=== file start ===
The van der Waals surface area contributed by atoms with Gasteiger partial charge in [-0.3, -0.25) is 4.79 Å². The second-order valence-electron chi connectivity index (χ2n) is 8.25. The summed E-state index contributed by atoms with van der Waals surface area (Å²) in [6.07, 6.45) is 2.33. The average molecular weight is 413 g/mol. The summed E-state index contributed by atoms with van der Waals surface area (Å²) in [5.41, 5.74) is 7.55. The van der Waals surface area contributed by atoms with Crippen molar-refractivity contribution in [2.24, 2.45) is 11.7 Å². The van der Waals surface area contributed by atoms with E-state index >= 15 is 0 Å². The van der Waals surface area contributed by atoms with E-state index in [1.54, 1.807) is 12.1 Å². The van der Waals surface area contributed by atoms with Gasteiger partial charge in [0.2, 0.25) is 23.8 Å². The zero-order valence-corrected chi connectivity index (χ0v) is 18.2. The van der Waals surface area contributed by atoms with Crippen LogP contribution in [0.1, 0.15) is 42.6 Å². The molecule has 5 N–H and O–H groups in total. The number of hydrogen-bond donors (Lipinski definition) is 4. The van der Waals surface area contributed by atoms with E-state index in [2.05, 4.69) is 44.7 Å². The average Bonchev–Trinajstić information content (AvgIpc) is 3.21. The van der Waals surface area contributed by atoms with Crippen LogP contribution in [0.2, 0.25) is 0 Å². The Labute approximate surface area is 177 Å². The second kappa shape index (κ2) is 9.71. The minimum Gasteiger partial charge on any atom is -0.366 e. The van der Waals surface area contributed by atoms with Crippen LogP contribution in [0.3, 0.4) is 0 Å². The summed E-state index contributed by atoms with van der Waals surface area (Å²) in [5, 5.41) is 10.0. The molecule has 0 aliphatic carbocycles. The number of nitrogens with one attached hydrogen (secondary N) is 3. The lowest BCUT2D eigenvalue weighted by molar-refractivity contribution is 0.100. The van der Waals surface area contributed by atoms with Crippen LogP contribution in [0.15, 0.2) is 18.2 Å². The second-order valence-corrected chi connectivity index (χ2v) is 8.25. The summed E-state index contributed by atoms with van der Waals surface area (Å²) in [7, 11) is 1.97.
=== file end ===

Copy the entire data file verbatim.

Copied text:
The van der Waals surface area contributed by atoms with Gasteiger partial charge in [-0.3, -0.25) is 4.79 Å². The second-order valence-electron chi connectivity index (χ2n) is 8.25. The summed E-state index contributed by atoms with van der Waals surface area (Å²) in [6.07, 6.45) is 2.33. The average molecular weight is 413 g/mol. The summed E-state index contributed by atoms with van der Waals surface area (Å²) in [5.41, 5.74) is 7.55. The van der Waals surface area contributed by atoms with Crippen molar-refractivity contribution in [2.24, 2.45) is 11.7 Å². The van der Waals surface area contributed by atoms with E-state index >= 15 is 0 Å². The van der Waals surface area contributed by atoms with E-state index in [1.54, 1.807) is 12.1 Å². The van der Waals surface area contributed by atoms with Gasteiger partial charge in [0.2, 0.25) is 23.8 Å². The zero-order valence-corrected chi connectivity index (χ0v) is 18.2. The van der Waals surface area contributed by atoms with Crippen LogP contribution in [0.1, 0.15) is 42.6 Å². The molecule has 5 N–H and O–H groups in total. The number of hydrogen-bond donors (Lipinski definition) is 4. The van der Waals surface area contributed by atoms with E-state index in [2.05, 4.69) is 44.7 Å². The average Bonchev–Trinajstić information content (AvgIpc) is 3.21. The van der Waals surface area contributed by atoms with Crippen LogP contribution in [0.2, 0.25) is 0 Å². The Labute approximate surface area is 177 Å². The second kappa shape index (κ2) is 9.71. The minimum Gasteiger partial charge on any atom is -0.366 e. The van der Waals surface area contributed by atoms with Crippen LogP contribution in [0.3, 0.4) is 0 Å². The summed E-state index contributed by atoms with van der Waals surface area (Å²) in [5, 5.41) is 10.0. The molecule has 0 aliphatic carbocycles. The number of nitrogens with one attached hydrogen (secondary N) is 3. The lowest BCUT2D eigenvalue weighted by molar-refractivity contribution is 0.100. The van der Waals surface area contributed by atoms with Crippen LogP contribution in [0.15, 0.2) is 18.2 Å². The second-order valence-corrected chi connectivity index (χ2v) is 8.25. The summed E-state index contributed by atoms with van der Waals surface area (Å²) in [7, 11) is 1.97.